Nan Goldin on Vaping, Orgasms, and Greek Myths
“One of the greatest things she ever told me was that she was lucky enough to experience an orgasm as both a boy and a woman,” Nan Goldin says with a grin, of her late friend, Greer Lankton, as we chew Nicorettes in the office of Artists Space. Lankton, a trans woman who received gender-affirming surgery in 1979 funded, miraculously, by her father’s church, was a key fixture in the downtown art world in the 80s, beloved for her life-like dolls. She and Goldin lived together in Goldin’s Bowery loft—a bastion for artists and the backdrop to Goldin’s magnum opus, The Ballad of Sexual Dependency (1985).
Since the 80s, Goldin has been working hard. Last year, the Laura Poitras-directed documentary about her life, All the Beauty and the Bloodshed, was nominated for an Oscar. At the same time, her six-room retrospective, and nine volume box-set, This Will Not End Well, opened at Moderna Museet, Stockholm, which continues to travel internationally. Last Thursday night, in celebration of the posthumous publication of Sketchbook September 1977, Goldin read from the collection of Lankton’s journal entries filled with acute insights on gender and art. Afterwards, I followed her into a quiet office where we talked about vaping, orgasms, Peter Hujar, and why she ditched the downtown galleries for Times Square.
NAN GOLDIN: Nicorette is not the way to go.
ELOISE KING-CLEMENTS: I’ve never had a Nicorette.
GOLDIN: You want to try it?
KING-CLEMENTS: Sure. Can you smoke and have a Nicorette at the same time?
GOLDIN: No, you can’t. That’s deadly, evidently. I do it, but it’s not okay.
KING-CLEMENTS: My first Nicorette is with Nan Goldin.
GOLDIN: The first bite feels good. It goes downhill fast.
GOLDIN: Yeah. But the first rush of nicotine—have you ever used the patch?
GOLDIN: I learned that that’s the secret to flying long distances because I always spend the whole time sneaking to the bathroom and vaping.
KING-CLEMENTS: What kind of vape do you use?
GOLDIN: It’s called Fix. There are only a few places they sell them, unfortunately. It’s just tobacco in it. It’s actually often tastier than a cigarette.
KING-CLEMENTS: Wow. Very sleek. Well, thank you for making the time, first of all. GOLDIN: Thanks for waiting.
KING-CLEMENTS: Do you mind talking about the first time you saw the sketchbook? Were there any surprises? I’m sure it was very emotional.
GOLDIN: It was a real surprise to me. I’m sure there’s diaries from when she lived with me, but I had no idea of the depth of her perception. It’s shockingly deep for a person at 19. I knew she was that sensitive, but I didn’t really understand her level of self-talk. I wasn’t aware of that in her, so it’s a real gift to have this other key to Greer.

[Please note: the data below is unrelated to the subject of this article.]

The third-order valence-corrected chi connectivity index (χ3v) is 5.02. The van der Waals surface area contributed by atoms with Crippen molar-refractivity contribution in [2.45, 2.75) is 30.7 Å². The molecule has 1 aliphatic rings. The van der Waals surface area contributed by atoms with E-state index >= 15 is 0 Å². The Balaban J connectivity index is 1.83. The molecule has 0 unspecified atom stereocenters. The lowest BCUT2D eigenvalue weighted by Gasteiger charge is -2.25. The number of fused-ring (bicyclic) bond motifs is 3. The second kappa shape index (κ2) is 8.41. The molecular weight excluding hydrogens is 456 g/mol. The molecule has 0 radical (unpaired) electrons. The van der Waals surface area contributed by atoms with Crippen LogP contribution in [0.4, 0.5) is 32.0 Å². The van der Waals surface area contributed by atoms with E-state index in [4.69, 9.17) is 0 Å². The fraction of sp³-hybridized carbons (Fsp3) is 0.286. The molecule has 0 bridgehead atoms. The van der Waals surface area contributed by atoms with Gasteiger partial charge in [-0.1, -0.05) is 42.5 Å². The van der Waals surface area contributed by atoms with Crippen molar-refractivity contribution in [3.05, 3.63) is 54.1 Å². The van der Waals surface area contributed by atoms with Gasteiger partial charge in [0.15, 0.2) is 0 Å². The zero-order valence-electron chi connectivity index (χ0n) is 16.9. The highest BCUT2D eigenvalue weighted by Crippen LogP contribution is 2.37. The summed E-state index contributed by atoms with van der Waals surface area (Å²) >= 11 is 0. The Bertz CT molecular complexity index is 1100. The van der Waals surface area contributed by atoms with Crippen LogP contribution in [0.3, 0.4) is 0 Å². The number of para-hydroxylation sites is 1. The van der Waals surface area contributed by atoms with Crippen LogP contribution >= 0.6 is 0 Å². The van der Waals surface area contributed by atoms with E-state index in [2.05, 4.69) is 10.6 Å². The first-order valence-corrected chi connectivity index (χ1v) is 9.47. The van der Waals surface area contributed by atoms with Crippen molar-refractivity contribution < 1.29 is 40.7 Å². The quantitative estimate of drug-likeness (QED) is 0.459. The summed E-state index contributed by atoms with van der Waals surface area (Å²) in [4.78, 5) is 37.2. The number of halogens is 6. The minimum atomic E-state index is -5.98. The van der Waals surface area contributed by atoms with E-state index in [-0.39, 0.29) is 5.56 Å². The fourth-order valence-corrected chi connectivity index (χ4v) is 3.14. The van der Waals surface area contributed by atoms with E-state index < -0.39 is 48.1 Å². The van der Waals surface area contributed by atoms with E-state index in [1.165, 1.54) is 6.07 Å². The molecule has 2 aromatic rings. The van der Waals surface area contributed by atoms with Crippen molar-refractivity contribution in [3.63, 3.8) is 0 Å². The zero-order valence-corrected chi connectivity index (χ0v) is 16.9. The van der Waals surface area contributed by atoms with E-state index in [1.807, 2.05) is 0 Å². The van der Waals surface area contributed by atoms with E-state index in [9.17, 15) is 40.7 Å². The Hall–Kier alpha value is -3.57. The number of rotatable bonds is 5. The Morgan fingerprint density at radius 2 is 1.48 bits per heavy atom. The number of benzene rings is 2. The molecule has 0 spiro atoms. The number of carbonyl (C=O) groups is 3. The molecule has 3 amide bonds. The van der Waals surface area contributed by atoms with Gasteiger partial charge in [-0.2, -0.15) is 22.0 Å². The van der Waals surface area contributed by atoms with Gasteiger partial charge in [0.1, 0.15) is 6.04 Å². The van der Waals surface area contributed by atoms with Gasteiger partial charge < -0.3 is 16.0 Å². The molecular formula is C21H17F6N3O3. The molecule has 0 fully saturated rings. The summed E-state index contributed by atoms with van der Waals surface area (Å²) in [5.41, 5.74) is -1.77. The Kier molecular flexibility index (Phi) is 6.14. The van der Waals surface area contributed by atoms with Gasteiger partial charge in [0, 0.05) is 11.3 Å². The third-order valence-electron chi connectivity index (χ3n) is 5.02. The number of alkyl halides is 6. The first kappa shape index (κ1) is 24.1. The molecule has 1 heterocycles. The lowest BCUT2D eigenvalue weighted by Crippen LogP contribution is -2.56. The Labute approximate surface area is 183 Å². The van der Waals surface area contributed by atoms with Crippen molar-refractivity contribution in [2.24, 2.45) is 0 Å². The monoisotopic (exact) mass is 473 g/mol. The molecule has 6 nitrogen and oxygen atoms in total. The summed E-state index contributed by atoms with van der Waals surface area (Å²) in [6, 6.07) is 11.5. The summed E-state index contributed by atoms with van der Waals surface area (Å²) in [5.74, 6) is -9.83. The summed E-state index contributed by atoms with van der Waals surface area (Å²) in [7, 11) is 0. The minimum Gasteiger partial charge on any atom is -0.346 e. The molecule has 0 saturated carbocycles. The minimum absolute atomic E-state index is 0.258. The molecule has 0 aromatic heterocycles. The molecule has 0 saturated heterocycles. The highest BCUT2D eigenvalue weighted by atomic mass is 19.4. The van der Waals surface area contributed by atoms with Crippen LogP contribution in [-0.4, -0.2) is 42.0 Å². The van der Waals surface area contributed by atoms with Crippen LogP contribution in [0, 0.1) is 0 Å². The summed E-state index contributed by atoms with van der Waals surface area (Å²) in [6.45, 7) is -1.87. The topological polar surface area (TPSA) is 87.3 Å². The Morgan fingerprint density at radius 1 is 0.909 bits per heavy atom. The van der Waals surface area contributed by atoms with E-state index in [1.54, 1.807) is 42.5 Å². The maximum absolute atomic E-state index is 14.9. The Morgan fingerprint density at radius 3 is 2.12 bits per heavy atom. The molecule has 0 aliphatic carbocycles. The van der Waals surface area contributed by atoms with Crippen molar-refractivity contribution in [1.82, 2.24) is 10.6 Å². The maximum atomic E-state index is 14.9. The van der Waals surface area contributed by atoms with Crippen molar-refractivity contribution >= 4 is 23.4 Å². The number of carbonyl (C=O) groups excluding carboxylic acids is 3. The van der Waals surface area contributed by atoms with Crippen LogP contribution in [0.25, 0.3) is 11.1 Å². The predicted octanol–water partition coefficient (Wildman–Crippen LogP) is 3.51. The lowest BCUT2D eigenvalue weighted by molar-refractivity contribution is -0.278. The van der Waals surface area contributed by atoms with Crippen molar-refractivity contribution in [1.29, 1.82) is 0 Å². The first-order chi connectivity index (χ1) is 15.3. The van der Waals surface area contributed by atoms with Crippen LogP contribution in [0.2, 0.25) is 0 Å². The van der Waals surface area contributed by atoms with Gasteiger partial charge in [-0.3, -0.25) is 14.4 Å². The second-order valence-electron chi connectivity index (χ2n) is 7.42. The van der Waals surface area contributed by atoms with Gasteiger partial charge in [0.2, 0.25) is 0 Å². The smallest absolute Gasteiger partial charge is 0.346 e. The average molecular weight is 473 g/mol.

KING-CLEMENTS: And you guys were roommates for two years?
GOLDIN: She moved into the Bowery, yeah. I had a place there that a lot of people lived in and out from ’78 to ’98. I moved out, and I went to Europe, and I kept it as my studio, and I lost it about eight years ago. So I had it for 35 years, or something. But it didn’t have any windows. It was completely dark, so it wasn’t like the idea of a loft. It was kind of a pit, but it was good.
KING-CLEMENTS: Who was your first roommate there?
GOLDIN: I moved in with a woman named Janet from Boston. She knew Greer from Chicago. When we went out to Chicago that year, she tried to reach Greer to introduce us. That’s when Greer was in the hospital, so I already knew about her.
KING-CLEMENTS: And what was it like living with her?
GOLDIN: She worked constantly. The house was full of dolls, which was wonderful. She tried to kill herself once. I was working at a bar in Times Square and she came up to visit me, and I think it was a really bad experience for her. It was a very working class bar. There wasn’t much tolerance for gay or trans people there.
KING-CLEMENTS: And you were her wedding photographer.
KING-CLEMENTS: How was the wedding?
GOLDIN: I don’t remember. We’re talking 30 years ago, so I don’t pretend to remember what I don’t remember. But she looked gorgeous. That I remember. She looked absolutely divine, like a picture bride, really.
KING-CLEMENTS: A lot of your work is about the family you create with friends. Are there certain qualities that you notice over and over again amongst your friends?
GOLDIN: Yeah, of course. I don’t know if I can put that into words. I just know if I connect with someone, I know if they interest me. But my friendships are much closer and more insular now. It’s people I’ve known for a long time. People who work with me are very close. One of my assistants is one of my best friends, and we’ve worked together for 10 years. Because I love to work, I work with people I love.
KING-CLEMENTS: Are you working a lot?
GOLDIN: I just opened a retrospective, and I just finished a nine-volume box set of my books. So yeah, always. It’s what keeps me alive, working. I love to work. It’s such a luxury to love your work. Most of the world does not love their job, so I feel very lucky.
KING-CLEMENTS: And does work involve taking photos now, or is it more putting things together?
GOLDIN: Very rarely. I’m using my archive. It involves tens of thousands of photos, but I don’t go out and shoot much. Occasionally. I photograph the sky. I joined the Cloud Watchers Appreciation Society.
KING-CLEMENTS: What is that?
GOLDIN: It’s a group of cloud watchers.